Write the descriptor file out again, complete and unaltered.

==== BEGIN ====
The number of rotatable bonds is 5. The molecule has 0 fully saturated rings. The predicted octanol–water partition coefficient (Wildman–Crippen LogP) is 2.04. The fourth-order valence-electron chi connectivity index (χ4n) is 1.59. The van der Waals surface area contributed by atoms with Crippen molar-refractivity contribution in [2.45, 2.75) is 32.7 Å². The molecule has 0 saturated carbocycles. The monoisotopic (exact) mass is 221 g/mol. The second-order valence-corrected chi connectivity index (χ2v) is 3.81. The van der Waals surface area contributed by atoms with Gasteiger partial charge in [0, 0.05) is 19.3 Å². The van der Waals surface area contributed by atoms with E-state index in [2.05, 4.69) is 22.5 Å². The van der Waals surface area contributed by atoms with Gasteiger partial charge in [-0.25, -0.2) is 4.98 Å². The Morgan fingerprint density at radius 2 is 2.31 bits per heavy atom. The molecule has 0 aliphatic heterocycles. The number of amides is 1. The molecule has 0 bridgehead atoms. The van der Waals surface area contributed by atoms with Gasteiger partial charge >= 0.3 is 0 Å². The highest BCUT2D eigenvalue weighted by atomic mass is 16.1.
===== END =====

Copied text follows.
The number of rotatable bonds is 5. The molecule has 0 fully saturated rings. The predicted octanol–water partition coefficient (Wildman–Crippen LogP) is 2.04. The fourth-order valence-electron chi connectivity index (χ4n) is 1.59. The van der Waals surface area contributed by atoms with Crippen molar-refractivity contribution in [2.45, 2.75) is 32.7 Å². The molecule has 0 saturated carbocycles. The monoisotopic (exact) mass is 221 g/mol. The second-order valence-corrected chi connectivity index (χ2v) is 3.81. The van der Waals surface area contributed by atoms with Gasteiger partial charge in [0, 0.05) is 19.3 Å². The van der Waals surface area contributed by atoms with E-state index in [2.05, 4.69) is 22.5 Å². The van der Waals surface area contributed by atoms with Gasteiger partial charge in [-0.25, -0.2) is 4.98 Å². The Morgan fingerprint density at radius 2 is 2.31 bits per heavy atom. The molecule has 0 aliphatic heterocycles. The number of amides is 1. The molecule has 0 bridgehead atoms. The van der Waals surface area contributed by atoms with Gasteiger partial charge >= 0.3 is 0 Å². The highest BCUT2D eigenvalue weighted by atomic mass is 16.1.